Limited availability on plastics, rubber-based parts, as farm part shortages continue

Even as we enter a third year of COVID-related disruptions, farm and agriculture part stores are still finding it difficult to keep certain items in stock due to supply chain issues that continue to plague the industry. Additionally, for some items, including many petroleum products, the price point has seen a steep increase, with no real end in sight.

Forecasting the needs of customers and managing inventory has become a whole new ballgame for parts managers and store owners as some items just simply aren’t available. Frank Ryberg, parts manager with Rocky Mountain Equipment (RME) in Kindersley, Sask., says they’re being told some item wont be able to be reordered anytime soon.

“Anything to do with a plastic anything made of rubber, like rubber packer wheels, we can’t get any more, like – we’re done. Our suppliers have told us forget it this year. We’re just not getting them, like some discs for some of the air seeders. They just flat out told us, don’t even don’t even phone anymore, don’t order because you’re not getting it. Simple as that. So that’s pretty hard to tell a producer”

Ryberg adds that air seeder hoses have tripled in price this year compared to last and when his inventory that he ordered last year is gone, customers will be looking at a higher price tag if they have to be ordered in. Other items that required stocking up on include batteries, which Ryberg said he ordered what would be considered a nine-month supply, just to be on the safe side.

COVID is still being blamed for the setbacks and delays whether it’s continued labour shortages or transportation issues and according to Ryberg, some manufacturers and suppliers aren’t wavering and are providing little to no long term solutions.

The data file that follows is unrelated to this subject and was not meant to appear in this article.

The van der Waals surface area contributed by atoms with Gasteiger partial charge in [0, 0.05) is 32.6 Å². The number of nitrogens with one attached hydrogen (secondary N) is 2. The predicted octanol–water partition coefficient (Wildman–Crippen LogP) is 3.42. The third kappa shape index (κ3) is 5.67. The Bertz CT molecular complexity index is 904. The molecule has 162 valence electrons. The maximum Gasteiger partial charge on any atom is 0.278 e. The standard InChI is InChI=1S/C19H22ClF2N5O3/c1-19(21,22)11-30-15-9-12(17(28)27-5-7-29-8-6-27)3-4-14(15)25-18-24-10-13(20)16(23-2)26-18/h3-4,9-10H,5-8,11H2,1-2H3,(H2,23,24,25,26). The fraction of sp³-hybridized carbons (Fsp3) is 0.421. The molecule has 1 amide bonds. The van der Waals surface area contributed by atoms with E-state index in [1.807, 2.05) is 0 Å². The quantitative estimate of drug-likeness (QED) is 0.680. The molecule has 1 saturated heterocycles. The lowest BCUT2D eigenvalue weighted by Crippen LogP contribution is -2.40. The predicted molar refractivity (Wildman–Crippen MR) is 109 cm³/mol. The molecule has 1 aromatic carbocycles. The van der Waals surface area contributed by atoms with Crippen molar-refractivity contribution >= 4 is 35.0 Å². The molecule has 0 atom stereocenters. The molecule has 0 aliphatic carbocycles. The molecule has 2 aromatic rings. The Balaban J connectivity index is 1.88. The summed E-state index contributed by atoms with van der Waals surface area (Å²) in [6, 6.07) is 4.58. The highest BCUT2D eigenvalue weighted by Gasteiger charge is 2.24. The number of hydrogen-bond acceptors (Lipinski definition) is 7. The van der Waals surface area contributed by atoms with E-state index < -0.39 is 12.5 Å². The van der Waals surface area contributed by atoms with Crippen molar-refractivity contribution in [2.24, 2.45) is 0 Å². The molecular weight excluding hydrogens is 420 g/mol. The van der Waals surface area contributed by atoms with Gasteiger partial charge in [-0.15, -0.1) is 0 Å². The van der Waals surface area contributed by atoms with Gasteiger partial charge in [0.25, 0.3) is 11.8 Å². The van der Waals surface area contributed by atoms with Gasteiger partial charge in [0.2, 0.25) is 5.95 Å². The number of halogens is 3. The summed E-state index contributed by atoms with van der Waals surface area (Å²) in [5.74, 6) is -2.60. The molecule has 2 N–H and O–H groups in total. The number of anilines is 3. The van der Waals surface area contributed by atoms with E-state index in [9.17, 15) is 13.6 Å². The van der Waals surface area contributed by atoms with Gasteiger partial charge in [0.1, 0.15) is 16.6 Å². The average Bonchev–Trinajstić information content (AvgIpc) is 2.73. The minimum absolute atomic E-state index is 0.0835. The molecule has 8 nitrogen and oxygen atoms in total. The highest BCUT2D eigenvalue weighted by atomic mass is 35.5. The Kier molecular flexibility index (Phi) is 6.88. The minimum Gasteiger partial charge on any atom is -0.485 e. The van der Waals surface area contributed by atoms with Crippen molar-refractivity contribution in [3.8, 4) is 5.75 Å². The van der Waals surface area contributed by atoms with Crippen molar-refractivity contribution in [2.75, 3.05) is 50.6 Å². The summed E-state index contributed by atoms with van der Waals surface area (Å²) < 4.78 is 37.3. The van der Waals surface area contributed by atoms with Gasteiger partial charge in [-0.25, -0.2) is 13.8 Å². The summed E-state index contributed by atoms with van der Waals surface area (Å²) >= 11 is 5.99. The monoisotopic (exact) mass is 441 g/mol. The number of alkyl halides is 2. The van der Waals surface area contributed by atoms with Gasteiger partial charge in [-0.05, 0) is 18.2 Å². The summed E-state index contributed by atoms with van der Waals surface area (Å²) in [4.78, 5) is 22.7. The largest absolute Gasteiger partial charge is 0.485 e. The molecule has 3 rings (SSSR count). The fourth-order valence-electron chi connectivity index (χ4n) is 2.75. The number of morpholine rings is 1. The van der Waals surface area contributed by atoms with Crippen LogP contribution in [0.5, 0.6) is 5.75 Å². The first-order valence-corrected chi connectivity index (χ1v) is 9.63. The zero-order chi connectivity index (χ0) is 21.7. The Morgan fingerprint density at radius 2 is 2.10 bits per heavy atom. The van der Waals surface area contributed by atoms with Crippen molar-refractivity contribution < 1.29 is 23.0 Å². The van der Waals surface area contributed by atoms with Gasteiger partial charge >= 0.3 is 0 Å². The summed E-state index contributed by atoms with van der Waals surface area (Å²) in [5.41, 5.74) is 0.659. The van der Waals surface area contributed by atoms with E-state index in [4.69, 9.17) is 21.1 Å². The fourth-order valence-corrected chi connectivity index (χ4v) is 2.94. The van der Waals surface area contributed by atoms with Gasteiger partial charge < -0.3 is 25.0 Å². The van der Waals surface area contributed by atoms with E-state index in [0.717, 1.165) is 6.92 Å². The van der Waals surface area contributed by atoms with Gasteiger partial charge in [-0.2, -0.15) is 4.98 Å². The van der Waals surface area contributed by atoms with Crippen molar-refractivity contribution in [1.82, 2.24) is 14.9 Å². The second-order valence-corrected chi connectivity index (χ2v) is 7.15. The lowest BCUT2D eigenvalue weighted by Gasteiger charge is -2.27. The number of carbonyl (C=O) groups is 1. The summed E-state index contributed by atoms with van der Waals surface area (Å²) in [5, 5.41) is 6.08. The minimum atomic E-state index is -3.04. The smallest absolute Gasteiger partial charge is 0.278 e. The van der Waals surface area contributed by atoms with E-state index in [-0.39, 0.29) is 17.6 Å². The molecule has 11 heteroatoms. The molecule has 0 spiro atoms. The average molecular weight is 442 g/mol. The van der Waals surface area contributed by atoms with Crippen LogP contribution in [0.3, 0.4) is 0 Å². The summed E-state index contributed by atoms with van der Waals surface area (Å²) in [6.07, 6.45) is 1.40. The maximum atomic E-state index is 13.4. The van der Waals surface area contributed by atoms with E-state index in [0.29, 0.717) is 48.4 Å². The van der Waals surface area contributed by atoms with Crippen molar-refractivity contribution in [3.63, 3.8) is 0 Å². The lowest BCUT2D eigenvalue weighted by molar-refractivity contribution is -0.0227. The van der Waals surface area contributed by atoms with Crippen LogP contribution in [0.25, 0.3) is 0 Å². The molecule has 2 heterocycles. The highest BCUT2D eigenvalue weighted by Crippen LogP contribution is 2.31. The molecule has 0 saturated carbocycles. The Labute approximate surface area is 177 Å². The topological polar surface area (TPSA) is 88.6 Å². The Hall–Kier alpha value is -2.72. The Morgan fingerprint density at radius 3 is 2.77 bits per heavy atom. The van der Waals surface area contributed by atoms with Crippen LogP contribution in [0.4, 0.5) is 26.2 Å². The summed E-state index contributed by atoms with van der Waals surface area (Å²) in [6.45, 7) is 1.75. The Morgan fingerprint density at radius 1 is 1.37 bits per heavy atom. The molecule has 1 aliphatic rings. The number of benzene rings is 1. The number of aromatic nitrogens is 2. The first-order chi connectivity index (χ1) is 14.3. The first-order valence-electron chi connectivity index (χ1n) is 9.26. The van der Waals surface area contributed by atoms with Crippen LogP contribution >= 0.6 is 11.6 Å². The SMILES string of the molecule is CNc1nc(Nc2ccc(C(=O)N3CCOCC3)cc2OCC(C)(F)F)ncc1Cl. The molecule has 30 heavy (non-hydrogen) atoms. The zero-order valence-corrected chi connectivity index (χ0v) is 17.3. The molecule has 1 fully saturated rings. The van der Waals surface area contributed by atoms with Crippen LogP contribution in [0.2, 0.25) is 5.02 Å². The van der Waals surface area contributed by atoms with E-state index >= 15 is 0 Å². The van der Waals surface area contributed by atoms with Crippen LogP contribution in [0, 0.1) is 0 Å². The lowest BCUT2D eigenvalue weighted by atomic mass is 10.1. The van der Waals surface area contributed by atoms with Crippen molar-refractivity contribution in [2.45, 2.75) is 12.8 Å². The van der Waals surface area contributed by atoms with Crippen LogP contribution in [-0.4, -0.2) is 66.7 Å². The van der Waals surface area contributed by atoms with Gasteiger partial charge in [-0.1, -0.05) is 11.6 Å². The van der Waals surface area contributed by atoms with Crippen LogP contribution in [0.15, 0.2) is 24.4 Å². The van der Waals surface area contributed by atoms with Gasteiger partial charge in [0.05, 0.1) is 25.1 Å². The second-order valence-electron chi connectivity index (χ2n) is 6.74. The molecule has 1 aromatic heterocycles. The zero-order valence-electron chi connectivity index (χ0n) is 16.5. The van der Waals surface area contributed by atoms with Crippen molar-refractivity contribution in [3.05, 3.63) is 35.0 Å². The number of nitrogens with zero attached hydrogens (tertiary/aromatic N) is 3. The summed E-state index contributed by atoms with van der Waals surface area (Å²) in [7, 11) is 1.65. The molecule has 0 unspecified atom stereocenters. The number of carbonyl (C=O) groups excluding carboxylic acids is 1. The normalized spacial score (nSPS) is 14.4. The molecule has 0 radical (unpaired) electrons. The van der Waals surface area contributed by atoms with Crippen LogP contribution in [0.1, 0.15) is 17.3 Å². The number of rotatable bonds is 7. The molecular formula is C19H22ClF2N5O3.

“They are just wiping their hands, we’ve actually put in complaints to them and they just come back to us with – this is what it is – and there’s nothing we can do about it.”

Diversify, adapt and rally has become the name of the game and Trent Aylward, owner of Rosetown Muffler and Bearing, says they are doing just that by bringing other suppliers on board to meet the needs of their customers.

“We definitely have had to get creative, no question – with bearings, we used to just sell the one brand, and now we can get our hands on three or four different brands, just for that reason, if we can’t get the one brand, we’ll still get it for you. But it’s going to be in a different brand than you’re used to.”

For Aylward the price increases are being seen with petroleum products like oil and also batteries. For product scarcity, he says the shortages are being seen on items such as filters, bearings and items made of¬†polyurethane, where the suppliers are simply saying, they can’t fulfill some orders.

“I think one piece of advice maybe would be, don’t drain the oil in that piece of equipment until you have the new filter in your hand. Because you might drain the oil and think – I’ll just rip into town and get the filter while the oil is draining – well, the filter might not be in town.”

With parts stores essentially being the middleman, it’s never an easy task to say they can’t get something in, or they can – but it’s going to be a lot more money than the customer is used to paying. Despite the current and ongoing challenges, Aylward says he’s received nothing but understanding and support from his community and customers.